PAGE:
Before reaching Lac Felix from Lac DeMille, you must first kayak through 100 kms of lakes. The next section features multiple waterfalls that must be avoided by making several protracted portages. Another section of waterfalls and canyons, demanding portaging and difficult paddling, follows the Pékans/Moissie Confluence.
From here until Sept-Îles, the river begins to calm down a little bit. However, there are still lots of Class I-III rapids to portage or paddle through. The Moisie River is one of Canada’s most thrilling canoe courses. However, it does call for a high level of whitewater expertise. The only ways to access the river are by seaplane or helicopter.
Best canoe trips in the Maritimes
Kejimkujik National Park
Although the Maritimes are better known for sea kayaking and camping, there are a few locations that make for fantastic river canoe trips. Kejimkujik, a national park in the middle of Nova Scotia, is one such location.
Routes for Kejimkujik Canoes:
- Mersey River: This route takes the Mersey River south from Keji Lake to Low Landing. The takeout for Lake Rossignol, the biggest lake canoe circuit in the region and a short distance from the park, is located at Low Landing.
- Big Dam Lake: Starting from an entry point on Big Dam Lake, this route leads to Keji Lake via Frozen Ocean Lake. It then proceeds down a skinny river to Frozen Ocean Lake. After a few portages, you’ll reach Keji Lake, where you can cross it to go to the takeout at Jake’s Landing.
Other thrilling canoe trips in Canada
Routes in Western Canada
Along the border of Manitoba and Ontario, there are many provincial parks and parts of crown land that are great for canoe camping. The area is dotted with hundreds and possibly thousands of lakes. Its classic boreal forest landscape includes granite Canadian Shield, inky water, and pine trees. The canoe routes along the Manitoba-Ontario border are beautiful:
- Whiteshell Provincial Park: This is a short distance east of Winnipeg and is located close to Highway 17. There are a number of exhilarating canoe trips in the area, particularly if you cross over into Ontario. Big Whiteshell Lake is a typical starting point for canoe trips. In order to return to Crowduck Lake, you can paddle to Eaglenest Lake, Saddle Lake, Echo Lake, and Crowduck Lake.
- Seal River: Northern Manitoba’s Seal River is a designated Canadian Heritage River. It starts at Shethanei Lake and moves 260 kilometers north of Churchill to Hudson Bay. Seal River offers a different type of scenery because it travels through an area where boreal woodland and subarctic tundra meet.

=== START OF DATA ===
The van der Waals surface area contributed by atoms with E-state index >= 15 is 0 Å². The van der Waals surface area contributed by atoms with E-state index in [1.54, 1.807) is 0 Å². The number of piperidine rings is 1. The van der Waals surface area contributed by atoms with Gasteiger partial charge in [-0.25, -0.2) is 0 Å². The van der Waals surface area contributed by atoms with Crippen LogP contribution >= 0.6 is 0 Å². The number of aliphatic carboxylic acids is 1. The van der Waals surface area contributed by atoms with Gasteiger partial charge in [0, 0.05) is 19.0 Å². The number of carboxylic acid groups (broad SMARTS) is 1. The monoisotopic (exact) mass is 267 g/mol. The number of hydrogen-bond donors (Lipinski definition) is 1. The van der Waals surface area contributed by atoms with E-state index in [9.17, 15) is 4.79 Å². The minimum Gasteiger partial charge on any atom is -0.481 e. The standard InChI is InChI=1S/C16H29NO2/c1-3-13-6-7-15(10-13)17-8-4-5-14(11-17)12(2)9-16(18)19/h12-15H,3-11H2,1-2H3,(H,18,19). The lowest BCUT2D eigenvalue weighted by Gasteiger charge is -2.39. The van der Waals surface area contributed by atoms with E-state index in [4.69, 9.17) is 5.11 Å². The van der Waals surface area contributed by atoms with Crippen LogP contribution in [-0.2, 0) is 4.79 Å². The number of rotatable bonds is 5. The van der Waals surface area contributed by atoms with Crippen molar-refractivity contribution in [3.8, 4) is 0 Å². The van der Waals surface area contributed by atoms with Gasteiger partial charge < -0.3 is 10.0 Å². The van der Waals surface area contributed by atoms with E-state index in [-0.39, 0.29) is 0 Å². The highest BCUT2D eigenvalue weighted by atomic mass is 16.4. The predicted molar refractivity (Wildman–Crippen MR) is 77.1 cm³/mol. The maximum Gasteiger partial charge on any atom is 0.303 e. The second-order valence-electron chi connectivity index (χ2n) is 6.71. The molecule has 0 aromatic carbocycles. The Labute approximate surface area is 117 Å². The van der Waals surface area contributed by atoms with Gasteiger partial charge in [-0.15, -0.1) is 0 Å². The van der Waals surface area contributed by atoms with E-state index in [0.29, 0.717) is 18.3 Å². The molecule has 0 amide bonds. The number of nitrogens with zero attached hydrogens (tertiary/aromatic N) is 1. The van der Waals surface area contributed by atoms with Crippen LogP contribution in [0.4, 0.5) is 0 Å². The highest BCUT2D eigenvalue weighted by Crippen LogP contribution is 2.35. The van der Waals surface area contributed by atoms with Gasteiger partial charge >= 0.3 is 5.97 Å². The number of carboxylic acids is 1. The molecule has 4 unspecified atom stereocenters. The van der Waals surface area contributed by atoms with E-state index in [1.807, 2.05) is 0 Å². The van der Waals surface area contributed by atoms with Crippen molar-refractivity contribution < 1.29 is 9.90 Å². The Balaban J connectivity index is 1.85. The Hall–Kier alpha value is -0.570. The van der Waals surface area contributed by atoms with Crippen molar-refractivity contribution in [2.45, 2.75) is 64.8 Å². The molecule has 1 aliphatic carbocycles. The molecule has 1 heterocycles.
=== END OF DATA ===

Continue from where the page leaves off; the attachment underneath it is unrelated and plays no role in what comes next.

Routes in the Territories
The Northwest Territories, Yukon, and Nunavut offer some of Canada’s best canoe excursions. Arctic canoeing is neither cheap nor simple, but the breathtaking scenery and wildlife sightings make the effort well worthwhile. If kayaking in the territories, beginners and intermediate paddlers are advised to join a guided tour due to the region’s remoteness. Paddlers with experience can go on self-guided outings, but they should be trained in wilderness first aid and rescue.
Here are canoe routes in the territories:
- The Yukon: While the most of the rivers on our list are whitewater rivers, you might want to take into account the Yukon River if you prefer a calmer pace. The Yukon River originates in northern British Columbia and travels through Alaska and Yukon before draining into the Bering Sea. You won’t be paddling the entire 3,100 km unless you have two to three months to spare. A common two-week excursion involves paddling 730 miles between Lac Laberge and Dawson City.
- Coppermine River: The beginning of the Coppermine River is not far from the Northwest Territories-Nunavut boundary. At the village of Kugluktuk, it empties into the Arctic Ocean after flowing north for more than 800 kilometers. The river is renowned for its brilliant blue water as well as its towering canyons and mountains. Muskox, caribou, grizzly bears, moose, and bald eagle sightings are frequent.
Book a canoe trip in Canada
Air Tunilik specializes in seaplane transportation services and collaborates with organizations such as ABV Kayak to plan canoe trips. Through such collaborations, we facilitate group canoe trips in remote locations or unknown areas of Quebec. Our mission is to introduce you to Canada’s most isolated areas, such as Nunavik or the North Shore of Quebec, so that you can explore the diverse flora and fauna of our stunning country.